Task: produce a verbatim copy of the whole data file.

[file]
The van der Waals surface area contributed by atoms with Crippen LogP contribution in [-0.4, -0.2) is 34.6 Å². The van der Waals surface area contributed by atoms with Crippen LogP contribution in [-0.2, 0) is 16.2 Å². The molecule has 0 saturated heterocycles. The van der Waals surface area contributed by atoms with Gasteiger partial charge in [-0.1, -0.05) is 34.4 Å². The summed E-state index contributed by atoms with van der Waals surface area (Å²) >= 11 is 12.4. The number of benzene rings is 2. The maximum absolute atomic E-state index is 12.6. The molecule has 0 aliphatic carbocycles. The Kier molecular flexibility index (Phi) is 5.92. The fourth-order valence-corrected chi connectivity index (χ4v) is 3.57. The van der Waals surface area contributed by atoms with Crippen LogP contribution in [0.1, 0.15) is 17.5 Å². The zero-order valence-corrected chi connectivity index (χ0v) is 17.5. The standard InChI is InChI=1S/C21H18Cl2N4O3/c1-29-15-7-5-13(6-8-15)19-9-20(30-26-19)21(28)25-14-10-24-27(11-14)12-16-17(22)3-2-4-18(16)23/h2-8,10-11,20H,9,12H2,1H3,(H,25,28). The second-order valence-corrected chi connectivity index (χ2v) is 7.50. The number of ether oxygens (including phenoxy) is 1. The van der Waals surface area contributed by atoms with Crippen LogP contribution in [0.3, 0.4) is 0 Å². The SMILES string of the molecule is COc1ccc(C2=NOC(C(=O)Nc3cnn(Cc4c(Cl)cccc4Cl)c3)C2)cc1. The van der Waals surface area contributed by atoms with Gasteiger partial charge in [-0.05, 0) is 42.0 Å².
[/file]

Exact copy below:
The van der Waals surface area contributed by atoms with Crippen LogP contribution in [-0.4, -0.2) is 34.6 Å². The van der Waals surface area contributed by atoms with Crippen LogP contribution in [-0.2, 0) is 16.2 Å². The molecule has 0 saturated heterocycles. The van der Waals surface area contributed by atoms with Gasteiger partial charge in [-0.1, -0.05) is 34.4 Å². The summed E-state index contributed by atoms with van der Waals surface area (Å²) >= 11 is 12.4. The number of benzene rings is 2. The maximum absolute atomic E-state index is 12.6. The molecule has 0 aliphatic carbocycles. The Kier molecular flexibility index (Phi) is 5.92. The fourth-order valence-corrected chi connectivity index (χ4v) is 3.57. The van der Waals surface area contributed by atoms with Crippen LogP contribution in [0.1, 0.15) is 17.5 Å². The zero-order valence-corrected chi connectivity index (χ0v) is 17.5. The standard InChI is InChI=1S/C21H18Cl2N4O3/c1-29-15-7-5-13(6-8-15)19-9-20(30-26-19)21(28)25-14-10-24-27(11-14)12-16-17(22)3-2-4-18(16)23/h2-8,10-11,20H,9,12H2,1H3,(H,25,28). The second-order valence-corrected chi connectivity index (χ2v) is 7.50. The number of ether oxygens (including phenoxy) is 1. The van der Waals surface area contributed by atoms with Crippen LogP contribution in [0.3, 0.4) is 0 Å². The SMILES string of the molecule is COc1ccc(C2=NOC(C(=O)Nc3cnn(Cc4c(Cl)cccc4Cl)c3)C2)cc1. The van der Waals surface area contributed by atoms with Gasteiger partial charge in [-0.05, 0) is 42.0 Å².